Ship’s Protests and the Role of a Notary Public in the Shipping Industry

What is a ship’s protest?

A ships protest, also known as a sea protest, is a document that is notarized and contains a statement from the captain of the ship regarding the conditions or events experienced during the voyage. The purpose of the creation of a ship’s protest is to prevent the owner or the operator of the vessel from facing liability for the damage incurred in rough seas to the cargo of the ship or from the liability for damage to other vessels if there was a collision at sea.

The reason that it is important to make a ship’s protest is that at later stage in court it may be denied the opportunity of having the ship’s log admitted into evidence if there is not a ships protest supporting the events on record. Also, if the full extent of damage only becomes apparent at some later stage, the captain can then extend the ships’s protest by attending the office of the notary to explain in further detail what has occurred.

Also, the existence of a ships protest can assist with the process of claiming against the insurance for the vessel in a collision or for the cargo as maritime insurance companies will often request some further form of documentation than the say so of the crew or captain before allowing a claim against an insurance policy in the event of the loss of cargo from a ship or the collision between two ships.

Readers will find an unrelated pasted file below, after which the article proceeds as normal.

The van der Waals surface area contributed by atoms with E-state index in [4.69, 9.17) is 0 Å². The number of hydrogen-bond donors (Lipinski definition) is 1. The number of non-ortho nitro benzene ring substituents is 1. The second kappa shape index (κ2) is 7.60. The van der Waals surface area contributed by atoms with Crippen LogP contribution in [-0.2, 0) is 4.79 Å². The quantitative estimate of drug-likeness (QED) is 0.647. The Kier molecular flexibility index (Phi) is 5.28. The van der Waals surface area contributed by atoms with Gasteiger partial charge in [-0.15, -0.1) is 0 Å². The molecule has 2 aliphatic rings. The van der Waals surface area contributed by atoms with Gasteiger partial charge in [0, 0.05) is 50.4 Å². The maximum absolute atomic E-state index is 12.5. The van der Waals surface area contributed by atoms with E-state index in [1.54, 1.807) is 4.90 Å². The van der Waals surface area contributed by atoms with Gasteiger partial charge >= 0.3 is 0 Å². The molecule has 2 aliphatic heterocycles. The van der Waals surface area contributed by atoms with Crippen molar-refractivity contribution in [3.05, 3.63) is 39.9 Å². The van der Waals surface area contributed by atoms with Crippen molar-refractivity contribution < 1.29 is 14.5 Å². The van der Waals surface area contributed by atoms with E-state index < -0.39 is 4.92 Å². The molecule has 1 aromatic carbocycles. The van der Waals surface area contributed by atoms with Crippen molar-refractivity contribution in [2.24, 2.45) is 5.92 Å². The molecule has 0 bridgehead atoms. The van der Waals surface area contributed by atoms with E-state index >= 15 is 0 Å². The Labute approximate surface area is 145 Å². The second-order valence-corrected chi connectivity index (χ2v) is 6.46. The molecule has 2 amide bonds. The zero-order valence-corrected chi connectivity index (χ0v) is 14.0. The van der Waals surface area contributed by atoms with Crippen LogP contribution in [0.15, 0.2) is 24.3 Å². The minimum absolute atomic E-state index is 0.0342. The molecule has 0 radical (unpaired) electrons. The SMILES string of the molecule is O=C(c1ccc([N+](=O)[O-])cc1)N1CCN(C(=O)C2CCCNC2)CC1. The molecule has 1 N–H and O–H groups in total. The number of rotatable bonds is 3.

How can a notary public assist?

The most common way for a notary to assist in the situation where there has been a loss of cargo or a collision between two ships is that the notary can meet with the captain of the ship to take the ship’s protest down immediately. It is advisable that this be done as soon as the captain enters port as the reliability of the ships protest document may be considered to be reduced as more time passes since the incident of bad weather or a shipping collision occurs. If you need a notary for this type of service, please do not hesitate to contact us using the contact form at the top right of this page.

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